By Charles Lam

Asian Americans don’t exhibit a gender gap in education until adolescence unlike non-Latino white students, a new study has found.

The research, published online in December by the journal Sociological Science, found that unlike non-Latino white students, there is no educational gap between male and female students until adolescence begins. It isn't until high school when Asian-American female students begin to outperform male students (roughly about one-third of a grade point, similar to the gap found among other students).

Amy Hsin, an associate professor of sociology at Queens College of the City University of New York and the author of the paper, said the research provides evidence that the gender gap is not innate and is possibly based on perceptions of masculinity.

“I think what this is suggesting is that the gender gap is — in the sense of boy’s underperformance — is not necessarily a fact of biology,” Hsin told NBC News. “School environments and how we teach boys to think about what masculinity means — all of those things matter and can shape how boys think about themselves and how they can think about themselves in schools and the workplace.”

Hsin's study also suggests that a “combination of factors related to the immigrant experience” — including “immigrant optimism,” parental expectations, and a different understanding of masculinity in Asian countries — may be responsible for the differences between younger Asian-American and white male students. Hsin’s analysis found no gender gap in achievement among Asian Americans during early-to-middle childhood.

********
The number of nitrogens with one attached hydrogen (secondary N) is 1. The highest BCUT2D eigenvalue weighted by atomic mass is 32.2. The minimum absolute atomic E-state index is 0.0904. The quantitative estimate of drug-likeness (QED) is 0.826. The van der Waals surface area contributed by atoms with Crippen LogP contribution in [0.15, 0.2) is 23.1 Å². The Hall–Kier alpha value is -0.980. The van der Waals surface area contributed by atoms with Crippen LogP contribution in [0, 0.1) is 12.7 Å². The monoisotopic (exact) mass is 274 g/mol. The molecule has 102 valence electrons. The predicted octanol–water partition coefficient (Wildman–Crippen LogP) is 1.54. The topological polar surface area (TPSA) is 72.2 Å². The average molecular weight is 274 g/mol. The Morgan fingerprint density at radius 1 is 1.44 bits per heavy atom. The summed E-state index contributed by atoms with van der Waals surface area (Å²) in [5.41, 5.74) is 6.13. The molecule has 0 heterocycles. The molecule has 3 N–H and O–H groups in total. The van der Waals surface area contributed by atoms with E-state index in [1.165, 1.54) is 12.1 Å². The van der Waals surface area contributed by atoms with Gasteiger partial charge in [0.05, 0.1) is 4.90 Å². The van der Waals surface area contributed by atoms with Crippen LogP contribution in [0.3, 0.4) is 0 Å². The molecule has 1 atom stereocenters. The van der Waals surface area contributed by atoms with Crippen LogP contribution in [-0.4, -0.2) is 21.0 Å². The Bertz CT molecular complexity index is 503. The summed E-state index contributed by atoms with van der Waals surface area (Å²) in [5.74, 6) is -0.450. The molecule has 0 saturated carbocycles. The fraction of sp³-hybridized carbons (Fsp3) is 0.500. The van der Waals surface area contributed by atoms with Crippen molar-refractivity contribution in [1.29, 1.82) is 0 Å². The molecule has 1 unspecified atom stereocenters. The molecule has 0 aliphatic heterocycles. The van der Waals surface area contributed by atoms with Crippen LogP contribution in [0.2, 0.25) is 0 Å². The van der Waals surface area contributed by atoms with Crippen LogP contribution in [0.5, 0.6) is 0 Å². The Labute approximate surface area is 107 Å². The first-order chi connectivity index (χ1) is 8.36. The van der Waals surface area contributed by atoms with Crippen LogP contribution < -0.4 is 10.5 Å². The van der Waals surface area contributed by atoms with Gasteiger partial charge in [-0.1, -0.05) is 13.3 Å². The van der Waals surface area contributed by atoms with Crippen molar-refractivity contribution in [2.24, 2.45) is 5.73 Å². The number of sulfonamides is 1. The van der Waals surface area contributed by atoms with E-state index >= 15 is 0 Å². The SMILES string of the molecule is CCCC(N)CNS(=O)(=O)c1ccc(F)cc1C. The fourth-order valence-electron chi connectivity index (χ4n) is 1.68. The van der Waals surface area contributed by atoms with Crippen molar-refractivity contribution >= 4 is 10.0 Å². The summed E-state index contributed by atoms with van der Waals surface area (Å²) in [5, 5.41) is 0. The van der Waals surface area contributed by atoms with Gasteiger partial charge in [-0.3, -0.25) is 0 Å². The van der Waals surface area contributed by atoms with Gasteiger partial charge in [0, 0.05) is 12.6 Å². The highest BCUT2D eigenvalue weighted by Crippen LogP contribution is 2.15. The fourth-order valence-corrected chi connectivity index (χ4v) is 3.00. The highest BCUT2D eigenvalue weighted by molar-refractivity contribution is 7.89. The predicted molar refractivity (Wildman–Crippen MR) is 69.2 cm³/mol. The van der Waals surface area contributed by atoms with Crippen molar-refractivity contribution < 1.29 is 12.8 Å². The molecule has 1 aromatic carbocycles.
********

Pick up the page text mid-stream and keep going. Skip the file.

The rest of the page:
But those factors may matter less as students reach adolescence as boys "turn away from families and communities to establish autonomy,” Hsin wrote in the study.

“This is a time when peer groups — your friends, peers, schools ... culture in general — play a much more important role in defining concepts of self,” Hsin said.

A particular reason for the gender gap, Hsin's study also noted, could be because model minority stereotypes more adversely affect boys than girls, “making them more likely to shed their racial identities and resist model-minority stereotypes by becoming more academically disengaged.”

Hsin’s research analyzed data from two national studies that each interviewed thousands of students. One study interviewed more than 20,000 randomly selected private and public school students who started kindergarten in 1998, interviewing them again in grades one, three, five, and eight. The other interviewed more than 15,000 10th graders from about 750 schools in 2002, following up in 2004 and 2006. Both surveys oversampled Asian Americans.

Hsin's study also found that while East Asian and Filipino boys outperformed white boys in high school, the same was not true for Southeast and South Asians. Data about how specific Asian ethnicities in the U.S. view masculinity is limited, Hsin wrote, leaving room for possible future research.

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